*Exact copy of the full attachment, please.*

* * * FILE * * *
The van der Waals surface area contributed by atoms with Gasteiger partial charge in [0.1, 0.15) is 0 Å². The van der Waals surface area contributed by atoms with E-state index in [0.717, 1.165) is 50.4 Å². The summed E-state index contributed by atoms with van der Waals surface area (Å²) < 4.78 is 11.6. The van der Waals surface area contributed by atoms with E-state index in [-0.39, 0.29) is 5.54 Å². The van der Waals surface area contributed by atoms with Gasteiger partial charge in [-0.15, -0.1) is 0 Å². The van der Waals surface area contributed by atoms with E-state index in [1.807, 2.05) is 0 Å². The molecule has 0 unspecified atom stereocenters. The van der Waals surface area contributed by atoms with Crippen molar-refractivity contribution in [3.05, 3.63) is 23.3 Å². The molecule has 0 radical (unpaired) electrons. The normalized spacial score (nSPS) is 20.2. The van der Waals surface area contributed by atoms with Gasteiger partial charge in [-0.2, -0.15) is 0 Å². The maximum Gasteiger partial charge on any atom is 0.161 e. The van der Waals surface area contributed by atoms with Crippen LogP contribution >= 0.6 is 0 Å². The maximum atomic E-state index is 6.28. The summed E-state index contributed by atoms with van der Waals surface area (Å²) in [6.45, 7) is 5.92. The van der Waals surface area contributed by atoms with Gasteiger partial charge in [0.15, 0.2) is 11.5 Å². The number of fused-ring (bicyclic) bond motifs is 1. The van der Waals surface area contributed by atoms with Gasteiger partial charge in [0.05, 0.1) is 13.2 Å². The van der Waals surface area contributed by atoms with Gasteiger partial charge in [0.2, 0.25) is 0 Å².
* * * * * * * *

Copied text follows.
The van der Waals surface area contributed by atoms with Gasteiger partial charge in [0.1, 0.15) is 0 Å². The van der Waals surface area contributed by atoms with E-state index in [0.717, 1.165) is 50.4 Å². The summed E-state index contributed by atoms with van der Waals surface area (Å²) < 4.78 is 11.6. The van der Waals surface area contributed by atoms with E-state index in [-0.39, 0.29) is 5.54 Å². The van der Waals surface area contributed by atoms with Gasteiger partial charge in [-0.15, -0.1) is 0 Å². The van der Waals surface area contributed by atoms with E-state index in [1.807, 2.05) is 0 Å². The molecule has 0 unspecified atom stereocenters. The van der Waals surface area contributed by atoms with Crippen molar-refractivity contribution in [3.05, 3.63) is 23.3 Å². The molecule has 0 radical (unpaired) electrons. The normalized spacial score (nSPS) is 20.2. The van der Waals surface area contributed by atoms with Gasteiger partial charge in [-0.2, -0.15) is 0 Å². The maximum Gasteiger partial charge on any atom is 0.161 e. The van der Waals surface area contributed by atoms with Crippen LogP contribution >= 0.6 is 0 Å². The maximum atomic E-state index is 6.28. The summed E-state index contributed by atoms with van der Waals surface area (Å²) in [6.45, 7) is 5.92. The van der Waals surface area contributed by atoms with Gasteiger partial charge in [0.15, 0.2) is 11.5 Å². The number of fused-ring (bicyclic) bond motifs is 1. The van der Waals surface area contributed by atoms with Gasteiger partial charge in [0.05, 0.1) is 13.2 Å². The van der Waals surface area contributed by atoms with Gasteiger partial charge in [0.2, 0.25) is 0 Å².